In November 2020, UK supermarket shelves began stocking something new. The much talked about Prosecco DOC Rosé had finally been approved for export worldwide on 28th October.
Following a change in Italian law, the sparkling wine can now be made with Pinot Noir (Pinot Nero) grapes vinified on skins as red. In order for it to be called Prosecco Rosé DOC, the wine must include a minimum of 85% Glera and 10-15% Pinot Noir and be ready on 1st January after vintage. Unlike standard Prosecco, which spends a minimum of 30 days in stainless steel tanks, the minimum fermentation period for the rosé is 60 days. Also, the label must contain the word 'Millesimato' plus the vintage with a minimum of 85% of the grapes from that year.
One company at the forefront of this new phenomenon is Villa Sandi.
Historic and renowned Italian wine producer, Villa Sandi, is one of the biggest exporters of Prosecco in the world. The company's headquarters - a beautiful, Palladian-style Venetian villa - is located in DOC Treviso, the heart of Prosecco. Built in 1622 as a summer residence for Venetian nobles and their guests, it was completely refurbished 30 years ago. During this renovation, they discovered 1.5km of underground caves that had been used in the war. These proved to be a perfect underground cellar for storing wine, connecting the villa directly to the winery! The company has five estates covering the Prosecco DOCs, as well as the DOCG regions of Conegliano-Valdobbiadene, Asolo and Cartizze.
Underground cellars at Villa Sandi
Diva Moretti Polegato, Villa Sandi Global Brand Ambassador and daughter of Villa Sandi president, Giancarlo Moretti Polegato, says her father has been a visionary. "He said decades ago that Prosecco would become a success, like it is today. Everybody knows it's easy to drink and suitable for any occasion. This is what made Prosecco famous worldwide."
However, it's not just global recognition that gives the wine its enduring appeal and ongoing relevance. Its importance is summed up by Flavio Geretto, Villa Sandi Export Director: "Prosecco is a symbol of Italian lifestyle."
While Pinot Noir vinified as red is now allowed in the production of Prosecco Rosé, as an 'international' grape, it must still come from the local area. Indeed, blending Glera with Pinot Noir was a traditional way of making sparkling rosé in this part of Italy.
Villa Sandi has been growing Pinot Noir since the beginning of the twentieth century, so it was a natural step to make a pink Prosecco. However, this is not a straightforward task and the light colour, almost akin to a Provence rosé, is not simple to achieve. Stefano Gava, Villa Sandi Winemaker and Technical Director comments further: "This rosé started a long time ago and is the result of a lot of experimentation. Making a good Prosecco in general, but particularly a rosé, is not easy. You need high quality Pinot Noir juice for a high quality sparkler."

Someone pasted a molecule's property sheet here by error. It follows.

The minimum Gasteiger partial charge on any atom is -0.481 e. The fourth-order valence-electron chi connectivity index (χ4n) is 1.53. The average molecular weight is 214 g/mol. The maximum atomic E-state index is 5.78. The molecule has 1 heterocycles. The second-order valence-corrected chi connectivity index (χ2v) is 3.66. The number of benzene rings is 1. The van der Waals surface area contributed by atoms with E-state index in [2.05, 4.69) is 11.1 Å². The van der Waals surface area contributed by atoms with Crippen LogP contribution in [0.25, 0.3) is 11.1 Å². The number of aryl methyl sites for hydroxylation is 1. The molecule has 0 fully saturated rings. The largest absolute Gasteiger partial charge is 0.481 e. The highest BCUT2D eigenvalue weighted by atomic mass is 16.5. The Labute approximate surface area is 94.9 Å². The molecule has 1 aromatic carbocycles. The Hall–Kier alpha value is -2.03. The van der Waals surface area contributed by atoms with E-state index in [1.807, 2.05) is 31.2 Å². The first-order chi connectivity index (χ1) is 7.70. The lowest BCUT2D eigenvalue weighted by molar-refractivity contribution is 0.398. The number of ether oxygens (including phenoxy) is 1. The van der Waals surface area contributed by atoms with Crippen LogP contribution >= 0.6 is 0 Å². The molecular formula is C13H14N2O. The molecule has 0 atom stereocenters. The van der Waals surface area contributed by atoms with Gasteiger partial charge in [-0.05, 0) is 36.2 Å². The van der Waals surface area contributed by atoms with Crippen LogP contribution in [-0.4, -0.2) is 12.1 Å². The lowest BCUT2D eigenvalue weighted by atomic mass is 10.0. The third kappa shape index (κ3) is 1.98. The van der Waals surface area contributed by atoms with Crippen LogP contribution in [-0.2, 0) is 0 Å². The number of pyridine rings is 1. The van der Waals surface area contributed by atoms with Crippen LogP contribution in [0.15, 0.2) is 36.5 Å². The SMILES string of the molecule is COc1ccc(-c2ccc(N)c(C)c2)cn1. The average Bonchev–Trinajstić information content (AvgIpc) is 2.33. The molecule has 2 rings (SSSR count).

Flavio believes that pink Prosecco will have an important impact on the category overall, potentially accounting for 12% of the total production of Prosecco DOC for the 2020 vintage. This equates to more than 50 million bottles. Villa Sandi sold around 50.000 bottles of the 2019 vintage, while predictions for the 'Millesimato 2020' are at least double that number, depending on market response.
Villa Sandi Il Fresco Prosecco DOC Rosé Millesimato 2019 is made from a blend of 85% Glera and 15% Pinot Noir. Residual sugar is 12g/L and ABV is 11%.
Villa Sandi uses a unique vinification method for their white and rosé Proseccos. After gently pressing the Glera grapes, they take the juice and cool it to 0°C. Then, when they need to make a sparkling wine, they warm the must to 15°C, before starting alcoholic and secondary fermentation together in the same tank with the same yeast.
For the Prosecco rosé, the red grapes, after pressing, are put into tanks where a soft maceration for extraction of colour and a few tannins takes place at a controlled temperature of 22-23°C. The white must and a small part of the red wine are mixed. The resulting cuvée, with added yeast cultures, is then put into vessels where fermentation takes place at a controlled temperature of 15-16°C. On reaching the required alcohol and sugar content, fermentation is stopped by refrigeration. Then, after being left for at least two months in contact with the yeasts, the sparkling wine is ready for bottling.
By using this 'on demand' approach, Villa Sandi can produce Prosecco whenever required, retaining the wine style's fresh, floral and fruity character. This is particularly important for the company, given that they export wine to more than 100 countries around the world.
Bottle: The bottle shape is unique, distinctive and elegant. Also, rather than using clear glass, they've used a darker colour to protect against light strike.
Colour: Pale salmon pink.
Nose: Fresh, floral and aromatic with notes of red pear, light red berries plus a hint of lemon.
Palate: Notes of red pear leading to wild strawberries, a touch of watermelon on the mid-palate and a saline freshness. Although made in a Brut style with 12g/L residual sugar, the sweetness is not that obvious, as the crispness of the wine and elegant balance of fruit and acidity shine through.
Food match: Excellent as an apéritif, but would also pair well with light finger food, pasta or mild cheeses.
Villa Sandi Il Fresco Prosecco DOC Rosé Millesimato 2019 is on sale from Bellavita Wine Shop and Amazon, RRP £14.99 per bottle.